The brain fog of menopause

Brain fog during menopause

YOUR BRAIN ON MENOPAUSE: In this seven-part series, I explore menopause from a brain health perspective with a particular focus on the neurobiology of hot flashes, sleep, mood and memory, the role of hormone therapies and their long-term effects on the brain. This is Part 5.

This is a long and detailed read. Click here to download the series as a PDF to read offline.

Brain fog during menopause is common

Memory loss and brain fog are very common experiences for women going through the menopause transition.

And one of the fears midlife women have is whether their foggy brain is an early sign of an inevitable decline towards dementia.

When I was writing my book on women’s brain health, I spoke to a friend who is a dementia researcher in her late 40s. She confessed to she’d visited her GP to discuss symptoms as she was terrified she had early-onset dementia. Her fears were not unfounded —menopausal brain fog and early-stage dementia share many of the same symptoms, including those my neuroscientist friend had a detailed professional understanding of.

But, it is important to know that brain fog is not an early sign of dementia.

Menopausal brain fog is temporary and typically disappears after the transition is over.

Obstetrician and gynaecologist Jen Gunter who has written the excellent book The Menopause Manifesto, likens brain fog and the hormonal chaos of the menopause transition to a computer uploading a new program:

“During the upload (the menopause transition) things run a little slower. Once loaded, there may be a glitch or two before this new program is running smoothly and then things settle as the new program takes over. After all, both computer code and hormones are forms of language.”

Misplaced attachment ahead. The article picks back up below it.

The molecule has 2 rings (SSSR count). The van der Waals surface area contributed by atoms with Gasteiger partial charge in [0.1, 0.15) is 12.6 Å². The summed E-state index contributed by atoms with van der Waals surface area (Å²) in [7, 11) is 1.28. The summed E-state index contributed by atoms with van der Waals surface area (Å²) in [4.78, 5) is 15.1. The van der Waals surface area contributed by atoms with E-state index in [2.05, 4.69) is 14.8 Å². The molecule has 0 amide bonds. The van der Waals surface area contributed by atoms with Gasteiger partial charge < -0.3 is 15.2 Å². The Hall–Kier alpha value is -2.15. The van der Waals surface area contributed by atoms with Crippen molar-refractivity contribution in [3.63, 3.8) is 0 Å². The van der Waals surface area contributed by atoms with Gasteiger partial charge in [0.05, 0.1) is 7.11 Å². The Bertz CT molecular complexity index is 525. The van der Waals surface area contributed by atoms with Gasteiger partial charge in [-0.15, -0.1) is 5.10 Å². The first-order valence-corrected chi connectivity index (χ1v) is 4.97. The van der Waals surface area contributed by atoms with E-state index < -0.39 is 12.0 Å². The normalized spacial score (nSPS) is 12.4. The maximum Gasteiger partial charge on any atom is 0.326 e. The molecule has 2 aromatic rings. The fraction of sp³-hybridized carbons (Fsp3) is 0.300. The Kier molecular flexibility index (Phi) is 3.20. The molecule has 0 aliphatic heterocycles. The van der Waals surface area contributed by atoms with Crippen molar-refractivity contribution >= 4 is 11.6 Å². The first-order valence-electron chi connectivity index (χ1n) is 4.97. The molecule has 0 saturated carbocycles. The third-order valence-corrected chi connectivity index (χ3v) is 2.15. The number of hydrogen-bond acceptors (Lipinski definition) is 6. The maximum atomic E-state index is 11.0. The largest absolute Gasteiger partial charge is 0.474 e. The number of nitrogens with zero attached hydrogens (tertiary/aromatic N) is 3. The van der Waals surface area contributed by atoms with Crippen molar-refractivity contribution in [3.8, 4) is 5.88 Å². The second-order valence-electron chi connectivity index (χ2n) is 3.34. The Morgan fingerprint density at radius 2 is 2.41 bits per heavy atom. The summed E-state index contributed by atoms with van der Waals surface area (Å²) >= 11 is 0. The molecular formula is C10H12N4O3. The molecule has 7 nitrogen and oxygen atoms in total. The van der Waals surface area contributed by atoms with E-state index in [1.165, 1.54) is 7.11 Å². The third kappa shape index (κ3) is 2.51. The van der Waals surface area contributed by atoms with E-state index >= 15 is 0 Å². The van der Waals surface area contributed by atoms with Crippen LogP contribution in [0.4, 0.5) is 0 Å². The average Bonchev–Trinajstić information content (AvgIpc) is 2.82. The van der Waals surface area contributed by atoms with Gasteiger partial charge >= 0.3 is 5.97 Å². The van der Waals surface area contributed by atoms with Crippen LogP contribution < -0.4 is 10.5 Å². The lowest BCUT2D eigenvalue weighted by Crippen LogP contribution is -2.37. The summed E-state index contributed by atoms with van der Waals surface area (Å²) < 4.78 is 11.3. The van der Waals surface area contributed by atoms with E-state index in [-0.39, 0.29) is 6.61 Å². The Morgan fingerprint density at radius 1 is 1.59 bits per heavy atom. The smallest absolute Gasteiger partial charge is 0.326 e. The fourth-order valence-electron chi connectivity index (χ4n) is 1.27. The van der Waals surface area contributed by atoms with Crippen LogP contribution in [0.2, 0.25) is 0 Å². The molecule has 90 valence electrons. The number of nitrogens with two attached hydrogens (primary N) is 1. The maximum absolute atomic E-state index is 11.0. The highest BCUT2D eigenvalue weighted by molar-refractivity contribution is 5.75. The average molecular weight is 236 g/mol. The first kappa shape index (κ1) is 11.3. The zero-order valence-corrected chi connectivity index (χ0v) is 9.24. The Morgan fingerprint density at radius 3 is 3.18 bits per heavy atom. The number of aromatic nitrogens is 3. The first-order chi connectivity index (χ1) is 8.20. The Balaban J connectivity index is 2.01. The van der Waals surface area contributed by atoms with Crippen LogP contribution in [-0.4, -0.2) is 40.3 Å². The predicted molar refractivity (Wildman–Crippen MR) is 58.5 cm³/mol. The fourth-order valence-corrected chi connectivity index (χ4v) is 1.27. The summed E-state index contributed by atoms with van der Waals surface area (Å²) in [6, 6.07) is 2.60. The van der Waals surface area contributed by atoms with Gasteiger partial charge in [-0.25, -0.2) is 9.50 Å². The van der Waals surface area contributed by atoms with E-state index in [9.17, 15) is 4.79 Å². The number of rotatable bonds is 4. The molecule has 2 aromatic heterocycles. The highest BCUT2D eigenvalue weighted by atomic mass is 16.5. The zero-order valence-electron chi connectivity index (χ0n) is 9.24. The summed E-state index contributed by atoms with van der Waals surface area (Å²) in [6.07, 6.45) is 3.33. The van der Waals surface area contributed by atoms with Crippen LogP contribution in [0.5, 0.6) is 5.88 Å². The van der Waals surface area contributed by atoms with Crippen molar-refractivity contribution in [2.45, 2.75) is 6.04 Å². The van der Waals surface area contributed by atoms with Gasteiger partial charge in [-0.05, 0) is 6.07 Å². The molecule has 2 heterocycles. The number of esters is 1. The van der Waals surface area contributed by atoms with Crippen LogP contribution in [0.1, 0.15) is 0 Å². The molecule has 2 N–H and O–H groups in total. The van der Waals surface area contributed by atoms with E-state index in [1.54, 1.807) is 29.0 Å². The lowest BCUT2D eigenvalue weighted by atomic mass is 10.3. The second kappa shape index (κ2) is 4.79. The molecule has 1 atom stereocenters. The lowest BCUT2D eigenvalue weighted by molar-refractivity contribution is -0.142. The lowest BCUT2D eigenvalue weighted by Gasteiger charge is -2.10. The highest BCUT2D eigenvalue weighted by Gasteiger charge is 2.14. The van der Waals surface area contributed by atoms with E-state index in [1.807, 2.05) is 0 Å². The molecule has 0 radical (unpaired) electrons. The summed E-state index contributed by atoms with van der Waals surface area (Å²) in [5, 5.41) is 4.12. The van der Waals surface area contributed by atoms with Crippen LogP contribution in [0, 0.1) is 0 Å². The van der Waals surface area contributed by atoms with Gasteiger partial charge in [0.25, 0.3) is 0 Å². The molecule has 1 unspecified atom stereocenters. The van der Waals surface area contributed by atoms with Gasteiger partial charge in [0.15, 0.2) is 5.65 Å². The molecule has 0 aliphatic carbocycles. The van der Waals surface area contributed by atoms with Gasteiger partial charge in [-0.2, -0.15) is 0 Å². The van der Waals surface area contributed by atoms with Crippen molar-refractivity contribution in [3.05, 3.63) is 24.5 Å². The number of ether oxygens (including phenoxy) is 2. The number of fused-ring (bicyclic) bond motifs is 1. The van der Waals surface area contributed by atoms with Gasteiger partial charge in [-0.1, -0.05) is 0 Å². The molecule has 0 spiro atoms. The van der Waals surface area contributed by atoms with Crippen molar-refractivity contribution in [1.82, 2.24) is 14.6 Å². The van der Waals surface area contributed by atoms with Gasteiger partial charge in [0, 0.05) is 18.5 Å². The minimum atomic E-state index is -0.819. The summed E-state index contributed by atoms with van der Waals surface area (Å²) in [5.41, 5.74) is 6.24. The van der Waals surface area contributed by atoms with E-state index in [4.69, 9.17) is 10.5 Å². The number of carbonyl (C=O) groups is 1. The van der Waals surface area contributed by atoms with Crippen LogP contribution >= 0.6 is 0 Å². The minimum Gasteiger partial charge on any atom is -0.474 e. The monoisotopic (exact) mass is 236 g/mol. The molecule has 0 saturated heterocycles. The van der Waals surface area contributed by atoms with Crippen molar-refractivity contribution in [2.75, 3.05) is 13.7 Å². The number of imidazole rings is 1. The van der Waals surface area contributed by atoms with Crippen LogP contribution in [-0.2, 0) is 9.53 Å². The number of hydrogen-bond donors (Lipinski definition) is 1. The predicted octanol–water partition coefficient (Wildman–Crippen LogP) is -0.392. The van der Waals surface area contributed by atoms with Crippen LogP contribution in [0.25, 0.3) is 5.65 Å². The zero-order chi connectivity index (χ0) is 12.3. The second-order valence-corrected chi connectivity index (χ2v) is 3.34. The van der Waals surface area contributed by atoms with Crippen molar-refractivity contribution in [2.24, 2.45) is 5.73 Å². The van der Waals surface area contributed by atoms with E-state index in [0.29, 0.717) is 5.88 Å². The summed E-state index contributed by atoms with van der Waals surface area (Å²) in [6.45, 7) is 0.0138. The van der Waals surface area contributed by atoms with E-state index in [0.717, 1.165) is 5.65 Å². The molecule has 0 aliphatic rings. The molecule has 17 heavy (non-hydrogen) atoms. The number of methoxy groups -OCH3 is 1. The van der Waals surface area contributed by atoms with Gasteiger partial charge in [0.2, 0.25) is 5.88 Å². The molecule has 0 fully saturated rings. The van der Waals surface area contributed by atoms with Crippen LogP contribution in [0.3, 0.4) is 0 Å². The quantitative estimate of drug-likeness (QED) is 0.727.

Jen Gunter, The Menopause Manifesto

What are the symptoms of brain fog?

‘Brain fog’ is an umbrella term used to describe problems with memory or concentration.

Symptoms may include:

  • Slow or fuzzy thinking
  • Problems finding the ‘right’ word or remembering names
  • Difficulty focusing
  • Confusion
  • Forgetfulness.

Professor John Eden, a gynaecologist and reproductive endocrinologist and director of Women’s Health and Research Institute of Australia (WHRIA), told me a change in ‘word-finding ability’ is common in the women he treats. He mentioned lawyers, in particular, notice this symptom early, presumably because they rely so heavily on verbal gymnastics and sharp recall!

Research suggests that brain fog is a real but temporary experience for some women.

About 60 % of women over 40 report ‘brain fog’. Some clinical studies support this lived experience. But others find subtle or not measurable change in cognition.

  • A 2014 meta-analysis compared young healthy fertile women with peri- and post-menopausal women. Post-menopausal women performed significantly worse than fertile and perimenopausal women on verbal memory tasks (i.e remembering a list of words or a story).
  • A 2019 systematic review and meta-analysis of women undergoing surgical menopause (ovaries removed for cancer treatment) show a faster decline in various tests of memory and accumulation of Alzheimer’s neuropathology.